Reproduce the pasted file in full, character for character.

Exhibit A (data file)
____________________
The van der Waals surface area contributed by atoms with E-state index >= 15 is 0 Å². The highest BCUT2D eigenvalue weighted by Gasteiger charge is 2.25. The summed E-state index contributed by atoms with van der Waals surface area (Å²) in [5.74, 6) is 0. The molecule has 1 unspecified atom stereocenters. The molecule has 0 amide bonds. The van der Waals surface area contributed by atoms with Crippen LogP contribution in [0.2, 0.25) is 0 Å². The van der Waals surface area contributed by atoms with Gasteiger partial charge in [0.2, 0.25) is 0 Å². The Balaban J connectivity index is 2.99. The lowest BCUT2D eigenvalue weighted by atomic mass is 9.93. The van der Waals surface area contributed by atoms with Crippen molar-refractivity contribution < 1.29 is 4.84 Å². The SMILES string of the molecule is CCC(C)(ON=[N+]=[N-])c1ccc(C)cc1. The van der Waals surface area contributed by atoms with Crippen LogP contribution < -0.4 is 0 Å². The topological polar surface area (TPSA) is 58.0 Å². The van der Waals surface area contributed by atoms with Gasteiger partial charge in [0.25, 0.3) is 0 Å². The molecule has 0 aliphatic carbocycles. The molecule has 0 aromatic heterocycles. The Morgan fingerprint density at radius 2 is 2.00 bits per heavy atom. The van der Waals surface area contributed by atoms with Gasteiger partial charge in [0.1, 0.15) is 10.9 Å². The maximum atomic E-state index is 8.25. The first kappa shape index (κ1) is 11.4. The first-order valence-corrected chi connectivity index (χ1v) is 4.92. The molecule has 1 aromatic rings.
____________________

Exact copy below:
The van der Waals surface area contributed by atoms with E-state index >= 15 is 0 Å². The highest BCUT2D eigenvalue weighted by Gasteiger charge is 2.25. The summed E-state index contributed by atoms with van der Waals surface area (Å²) in [5.74, 6) is 0. The molecule has 1 unspecified atom stereocenters. The molecule has 0 amide bonds. The van der Waals surface area contributed by atoms with Crippen LogP contribution in [0.2, 0.25) is 0 Å². The van der Waals surface area contributed by atoms with Gasteiger partial charge in [0.2, 0.25) is 0 Å². The Balaban J connectivity index is 2.99. The lowest BCUT2D eigenvalue weighted by atomic mass is 9.93. The van der Waals surface area contributed by atoms with Crippen molar-refractivity contribution < 1.29 is 4.84 Å². The SMILES string of the molecule is CCC(C)(ON=[N+]=[N-])c1ccc(C)cc1. The van der Waals surface area contributed by atoms with Crippen LogP contribution < -0.4 is 0 Å². The topological polar surface area (TPSA) is 58.0 Å². The van der Waals surface area contributed by atoms with Gasteiger partial charge in [0.25, 0.3) is 0 Å². The molecule has 0 aliphatic carbocycles. The molecule has 0 aromatic heterocycles. The Morgan fingerprint density at radius 2 is 2.00 bits per heavy atom. The van der Waals surface area contributed by atoms with Gasteiger partial charge in [0.1, 0.15) is 10.9 Å². The maximum atomic E-state index is 8.25. The first kappa shape index (κ1) is 11.4. The first-order valence-corrected chi connectivity index (χ1v) is 4.92. The molecule has 1 aromatic rings.